**Potentially useful background info**

For standard vector-valued diffusion processes the following result is well-known: Suppose we have a diffusion $X_{t}$ on $\mathbb{R}^{m}$ given by \begin{align*} dX_{t} = A(X_{t})dt + B(X_{t}) dW_{t} \end{align*} where $A: \mathbb{R}^{m} \rightarrow \mathbb{R}^{m}$ and $B: \mathbb{R}^{m} \rightarrow \mathbb{R}^{m}\times \mathbb{R}^{n}$ are smooth and $W_{t}$ is a $n$-dimensional standard Brownian motion. Equip $\mathbb{R}^{m}$ with the metric $g = (BB^{T})^{-1}$ and the Levi-Cevita connection and consider $X_{t}$ to be a diffusion on the Riemannian manifold $M = (\mathbb{R}^{m},g)$ with generator $\frac{1}{2} \Delta_{M} + f$, where $\Delta_{M}$ is the Laplace–Beltrami operator and $f:\mathbb{R}^{m} \rightarrow M$ is given by a complicated expression involving $A$, $BB^{T}$ and $(BB^{T})^{-1}$. Then for any smooth curve $u:[0,T] \rightarrow M$ it holds that \begin{align*} P\bigl( \rho( X_{t} , u(t) ) < \epsilon \text{ for all } t \in [0,T] \bigr)\underset{\epsilon \rightarrow 0^{+}}{\sim} e^{-\frac{1}{2} \int_{0}^{T} \mathcal{L}(u(t),u'(t)) dt } \qquad (1) \end{align*} where $\rho$ is the Riemannian distance and $\mathcal{L}$ is a function on the tangent bundle $TM$ given by \begin{align*} \mathcal{L}(u,u') = \lVert f(u) - u' \rVert_{u}^{2} + \text{div } f(u) - \frac{1}{6} R(u) \end{align*} Here $\lVert \cdot \rVert_{u}$ is the Riemannian norm on the tangent space $T_{u}(M)$ and $R(u)$ is the scalar curvature. $\mathcal{L}$ is called the Onsager-Machlup function.

For the simple case where $m = n$ and $B = I$ (the identity), the Riemannian structure induced by the diffusion is just the Euclidean one and theorem reduces to: For Then for any smooth curve $u:[0,T] \rightarrow \mathbb{R}^{m}$ it holds that \begin{align*} P\bigl( \lvert X_{t} - u(t) \rvert < \epsilon \text{ for all } t \in [0,T] \bigr)\underset{\epsilon \rightarrow 0^{+}}{\sim} e^{-\frac{1}{2} \int_{0}^{T} \mathcal{L}(u(t),u'(t)) dt } \end{align*} where $\lvert \cdot \rvert$ is the Euclidean distance and \begin{align*} \mathcal{L}(u,u') = \sum_{i = 1}^{m} \bigl( A_{i}(u) - u_{i}' \bigr)^{2} + \sum_{i=1}^{m} \frac{\partial A_{i}}{\partial x_{i}}(u) \end{align*}

*References*

Ikeda, N. and Watanabe, S.: Stochastic Differential Equations and Diffusion Processes, Second Edition, North-Holland, pp. 532-539, 1989.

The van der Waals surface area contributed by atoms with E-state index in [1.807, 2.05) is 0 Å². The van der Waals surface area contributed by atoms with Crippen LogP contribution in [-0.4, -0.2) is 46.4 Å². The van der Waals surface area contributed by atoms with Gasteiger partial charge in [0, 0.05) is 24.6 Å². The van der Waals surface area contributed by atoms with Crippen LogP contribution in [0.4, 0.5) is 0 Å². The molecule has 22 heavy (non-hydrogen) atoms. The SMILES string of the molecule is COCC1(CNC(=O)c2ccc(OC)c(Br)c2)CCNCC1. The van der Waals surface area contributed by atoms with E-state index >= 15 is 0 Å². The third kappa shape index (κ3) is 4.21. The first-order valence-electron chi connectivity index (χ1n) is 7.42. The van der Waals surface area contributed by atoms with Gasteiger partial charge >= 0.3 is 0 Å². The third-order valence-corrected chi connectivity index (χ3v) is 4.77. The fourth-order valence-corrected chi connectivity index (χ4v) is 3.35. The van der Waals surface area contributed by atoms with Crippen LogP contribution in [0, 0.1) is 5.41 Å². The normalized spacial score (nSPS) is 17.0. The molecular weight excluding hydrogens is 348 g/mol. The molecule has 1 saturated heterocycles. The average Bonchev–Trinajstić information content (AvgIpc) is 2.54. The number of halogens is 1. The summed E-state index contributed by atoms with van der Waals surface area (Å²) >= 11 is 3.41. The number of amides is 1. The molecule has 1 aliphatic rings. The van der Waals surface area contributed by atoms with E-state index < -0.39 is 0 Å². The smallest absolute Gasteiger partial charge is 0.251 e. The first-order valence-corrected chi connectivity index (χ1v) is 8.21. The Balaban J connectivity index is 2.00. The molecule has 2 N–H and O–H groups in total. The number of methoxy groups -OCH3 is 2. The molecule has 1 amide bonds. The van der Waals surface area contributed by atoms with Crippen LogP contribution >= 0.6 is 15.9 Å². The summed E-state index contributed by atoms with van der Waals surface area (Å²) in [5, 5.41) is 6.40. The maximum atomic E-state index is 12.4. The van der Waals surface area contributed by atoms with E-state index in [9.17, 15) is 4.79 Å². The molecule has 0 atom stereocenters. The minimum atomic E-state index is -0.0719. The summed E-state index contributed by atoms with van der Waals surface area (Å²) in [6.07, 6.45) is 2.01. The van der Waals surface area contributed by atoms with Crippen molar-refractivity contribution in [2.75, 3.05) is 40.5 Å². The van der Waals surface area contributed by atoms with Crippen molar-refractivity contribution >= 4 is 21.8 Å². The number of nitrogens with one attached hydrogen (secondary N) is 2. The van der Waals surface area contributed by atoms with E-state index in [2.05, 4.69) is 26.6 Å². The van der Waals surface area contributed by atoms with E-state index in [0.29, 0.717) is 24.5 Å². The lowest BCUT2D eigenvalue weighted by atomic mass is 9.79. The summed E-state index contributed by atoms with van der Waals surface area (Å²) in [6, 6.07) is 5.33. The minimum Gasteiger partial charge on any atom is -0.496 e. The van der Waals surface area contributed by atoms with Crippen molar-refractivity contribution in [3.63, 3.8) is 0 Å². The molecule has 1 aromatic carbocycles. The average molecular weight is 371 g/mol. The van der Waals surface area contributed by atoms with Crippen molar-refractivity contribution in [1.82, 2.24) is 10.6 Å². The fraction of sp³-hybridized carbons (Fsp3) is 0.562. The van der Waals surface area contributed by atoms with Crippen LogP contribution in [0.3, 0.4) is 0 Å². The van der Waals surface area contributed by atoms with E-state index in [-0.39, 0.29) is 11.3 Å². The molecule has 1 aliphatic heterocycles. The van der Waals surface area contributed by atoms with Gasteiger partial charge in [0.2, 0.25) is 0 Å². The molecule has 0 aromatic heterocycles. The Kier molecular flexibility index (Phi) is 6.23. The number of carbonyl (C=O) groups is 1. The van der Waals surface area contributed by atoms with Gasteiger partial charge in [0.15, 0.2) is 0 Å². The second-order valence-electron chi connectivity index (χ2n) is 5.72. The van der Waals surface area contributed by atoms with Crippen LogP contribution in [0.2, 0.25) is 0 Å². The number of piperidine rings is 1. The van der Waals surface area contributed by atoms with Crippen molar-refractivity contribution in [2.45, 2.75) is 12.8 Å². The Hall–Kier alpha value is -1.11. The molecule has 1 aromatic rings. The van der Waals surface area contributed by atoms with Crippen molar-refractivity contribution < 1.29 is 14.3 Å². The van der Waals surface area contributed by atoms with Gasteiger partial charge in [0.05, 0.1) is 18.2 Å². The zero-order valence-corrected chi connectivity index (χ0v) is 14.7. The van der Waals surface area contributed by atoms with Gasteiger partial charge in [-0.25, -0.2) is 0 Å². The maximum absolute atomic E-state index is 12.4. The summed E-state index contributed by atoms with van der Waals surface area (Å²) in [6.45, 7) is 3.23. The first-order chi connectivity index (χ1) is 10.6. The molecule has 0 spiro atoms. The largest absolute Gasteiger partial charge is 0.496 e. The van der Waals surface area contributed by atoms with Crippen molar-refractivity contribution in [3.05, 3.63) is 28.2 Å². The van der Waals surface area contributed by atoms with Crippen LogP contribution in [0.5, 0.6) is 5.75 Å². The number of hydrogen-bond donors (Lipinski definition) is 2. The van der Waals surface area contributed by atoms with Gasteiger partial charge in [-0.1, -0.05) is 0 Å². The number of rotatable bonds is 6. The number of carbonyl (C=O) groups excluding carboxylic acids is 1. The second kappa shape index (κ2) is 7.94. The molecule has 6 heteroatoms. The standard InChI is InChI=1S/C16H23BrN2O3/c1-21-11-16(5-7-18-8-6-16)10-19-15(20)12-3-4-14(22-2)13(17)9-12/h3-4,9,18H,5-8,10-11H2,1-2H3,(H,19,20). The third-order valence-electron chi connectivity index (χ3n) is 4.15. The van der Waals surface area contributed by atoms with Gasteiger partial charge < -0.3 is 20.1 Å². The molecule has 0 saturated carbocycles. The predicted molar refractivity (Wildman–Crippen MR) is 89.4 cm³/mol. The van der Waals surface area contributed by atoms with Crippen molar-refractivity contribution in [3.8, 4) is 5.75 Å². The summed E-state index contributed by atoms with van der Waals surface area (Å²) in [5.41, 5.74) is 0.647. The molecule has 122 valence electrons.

Fujita, T. and Kotani, S.: The Onsager–Machlup function for diffusion processes, J. Math. Kyoto Univ. 22: 115–130, 1982.

Capitaine, M.: On the Onsager Machlup functional for elliptic diffusion processes. In Seminaire de Probabilites 34, Lecture Notes in Math., Springer, 2000, Vol. 1729.

**Question 1**

Suppose that $X_{t}$ is a complex, matrix-valued diffusion given by

\begin{align*}
dX_{t} = A(X_{t})dt + B(X_{t}) dW_{t} \qquad (2)
\end{align*}
where $A, B: \mathbb{C}^{n}\times \mathbb{C}^{n} \rightarrow \mathbb{C}^{n}\times \mathbb{C}^{n}$ and $W_{t}$ is a real, *one-dimensional* standard Brownian motion. What is the equivalent of (1) and what is the Onsager-Machlup function for $X_{t}$?

**Question 2**

Suppose that $X_{t}$ is a complex, vector-valued diffusion given by
\begin{align*}
dX_{t} = A(X_{t})dt + B(X_{t}) dW_{t} \qquad (3)
\end{align*}
where $A, B: \mathbb{C}^{n} \rightarrow \mathbb{C}^{n}$ and $W_{t}$ is a real, *one-dimensional* standard Brownian motion. What is the equivalent of (1) and what is the Onsager-Machlup function for $X_{t}$?

Any information would be much appreciated.

**Reasons for asking**

Recently physicists have been trying to describe the most probable time evolution ("path") of quantum systems subject to continuous-in-time (homodyne) measurements. The state of such a system is governed by either (2) (for impure states and imperfect detection) or (3) (for pure states and perfect detection). These physicists use non-rigorous path integral methods to obtain the most likely path. And it has been known for a long time that path integral methods sometimes yield results different from the rigorous Onsager-Machlup theory described above. See Dürr, D. and Bach, A.: The Onsager–Machlup function as Lagrangian for the most probable path of a diffusion process, Commun. Math. Phys. 60: 153–170, 1978.